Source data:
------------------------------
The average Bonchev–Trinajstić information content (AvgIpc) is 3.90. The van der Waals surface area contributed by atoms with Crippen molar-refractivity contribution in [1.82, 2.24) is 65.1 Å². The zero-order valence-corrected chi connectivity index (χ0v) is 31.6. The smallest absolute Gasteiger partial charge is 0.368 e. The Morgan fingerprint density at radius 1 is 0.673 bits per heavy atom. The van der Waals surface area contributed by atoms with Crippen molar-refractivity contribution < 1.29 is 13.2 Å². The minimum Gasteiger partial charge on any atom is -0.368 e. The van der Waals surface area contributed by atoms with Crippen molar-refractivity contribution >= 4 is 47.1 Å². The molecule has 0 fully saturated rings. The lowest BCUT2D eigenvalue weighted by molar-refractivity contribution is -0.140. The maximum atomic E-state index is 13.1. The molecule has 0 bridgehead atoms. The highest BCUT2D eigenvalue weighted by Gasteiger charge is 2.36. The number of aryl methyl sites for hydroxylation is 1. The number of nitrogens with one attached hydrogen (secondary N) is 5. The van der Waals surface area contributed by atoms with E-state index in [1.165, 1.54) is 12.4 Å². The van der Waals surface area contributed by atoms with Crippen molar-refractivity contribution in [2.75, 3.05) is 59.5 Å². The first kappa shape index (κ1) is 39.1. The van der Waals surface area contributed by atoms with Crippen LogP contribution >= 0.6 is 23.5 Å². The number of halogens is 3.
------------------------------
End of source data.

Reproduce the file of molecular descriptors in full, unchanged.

The average Bonchev–Trinajstić information content (AvgIpc) is 3.90. The van der Waals surface area contributed by atoms with Crippen molar-refractivity contribution in [1.82, 2.24) is 65.1 Å². The zero-order valence-corrected chi connectivity index (χ0v) is 31.6. The smallest absolute Gasteiger partial charge is 0.368 e. The Morgan fingerprint density at radius 1 is 0.673 bits per heavy atom. The van der Waals surface area contributed by atoms with Crippen molar-refractivity contribution < 1.29 is 13.2 Å². The minimum Gasteiger partial charge on any atom is -0.368 e. The van der Waals surface area contributed by atoms with Crippen molar-refractivity contribution >= 4 is 47.1 Å². The molecule has 0 fully saturated rings. The lowest BCUT2D eigenvalue weighted by molar-refractivity contribution is -0.140. The maximum atomic E-state index is 13.1. The molecule has 0 bridgehead atoms. The highest BCUT2D eigenvalue weighted by Gasteiger charge is 2.36. The number of aryl methyl sites for hydroxylation is 1. The number of nitrogens with one attached hydrogen (secondary N) is 5. The van der Waals surface area contributed by atoms with E-state index in [1.165, 1.54) is 12.4 Å². The van der Waals surface area contributed by atoms with Crippen molar-refractivity contribution in [2.75, 3.05) is 59.5 Å². The first kappa shape index (κ1) is 39.1. The van der Waals surface area contributed by atoms with Crippen LogP contribution >= 0.6 is 23.5 Å². The number of halogens is 3.